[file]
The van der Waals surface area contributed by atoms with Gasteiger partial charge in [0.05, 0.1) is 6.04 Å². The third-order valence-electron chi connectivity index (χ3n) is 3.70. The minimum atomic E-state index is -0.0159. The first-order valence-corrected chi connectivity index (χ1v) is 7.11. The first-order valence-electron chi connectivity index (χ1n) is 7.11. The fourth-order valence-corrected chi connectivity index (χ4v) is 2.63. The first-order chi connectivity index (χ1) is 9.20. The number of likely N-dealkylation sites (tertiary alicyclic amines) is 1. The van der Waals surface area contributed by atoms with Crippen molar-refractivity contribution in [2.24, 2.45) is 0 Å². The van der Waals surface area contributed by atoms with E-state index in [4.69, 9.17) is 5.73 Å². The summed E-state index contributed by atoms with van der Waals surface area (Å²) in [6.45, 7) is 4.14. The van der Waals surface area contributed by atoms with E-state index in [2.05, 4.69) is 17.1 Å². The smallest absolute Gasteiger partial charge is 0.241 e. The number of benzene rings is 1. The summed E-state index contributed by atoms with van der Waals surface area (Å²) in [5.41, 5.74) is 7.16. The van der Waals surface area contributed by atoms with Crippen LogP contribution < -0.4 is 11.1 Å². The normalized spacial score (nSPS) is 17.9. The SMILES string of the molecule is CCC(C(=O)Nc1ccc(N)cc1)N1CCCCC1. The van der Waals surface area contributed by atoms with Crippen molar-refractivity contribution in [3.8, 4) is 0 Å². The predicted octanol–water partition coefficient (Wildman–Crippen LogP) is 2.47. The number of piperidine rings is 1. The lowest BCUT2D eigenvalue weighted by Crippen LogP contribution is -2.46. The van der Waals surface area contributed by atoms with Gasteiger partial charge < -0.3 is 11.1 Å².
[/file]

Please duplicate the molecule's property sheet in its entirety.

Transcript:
The van der Waals surface area contributed by atoms with Gasteiger partial charge in [0.05, 0.1) is 6.04 Å². The third-order valence-electron chi connectivity index (χ3n) is 3.70. The minimum atomic E-state index is -0.0159. The first-order valence-corrected chi connectivity index (χ1v) is 7.11. The first-order valence-electron chi connectivity index (χ1n) is 7.11. The fourth-order valence-corrected chi connectivity index (χ4v) is 2.63. The first-order chi connectivity index (χ1) is 9.20. The number of likely N-dealkylation sites (tertiary alicyclic amines) is 1. The van der Waals surface area contributed by atoms with Crippen molar-refractivity contribution in [2.24, 2.45) is 0 Å². The van der Waals surface area contributed by atoms with E-state index in [4.69, 9.17) is 5.73 Å². The summed E-state index contributed by atoms with van der Waals surface area (Å²) in [6.45, 7) is 4.14. The van der Waals surface area contributed by atoms with E-state index in [2.05, 4.69) is 17.1 Å². The smallest absolute Gasteiger partial charge is 0.241 e. The number of benzene rings is 1. The summed E-state index contributed by atoms with van der Waals surface area (Å²) in [5.41, 5.74) is 7.16. The van der Waals surface area contributed by atoms with Crippen LogP contribution < -0.4 is 11.1 Å². The normalized spacial score (nSPS) is 17.9. The SMILES string of the molecule is CCC(C(=O)Nc1ccc(N)cc1)N1CCCCC1. The van der Waals surface area contributed by atoms with Crippen molar-refractivity contribution in [3.8, 4) is 0 Å². The predicted octanol–water partition coefficient (Wildman–Crippen LogP) is 2.47. The number of piperidine rings is 1. The lowest BCUT2D eigenvalue weighted by Crippen LogP contribution is -2.46. The van der Waals surface area contributed by atoms with Gasteiger partial charge < -0.3 is 11.1 Å².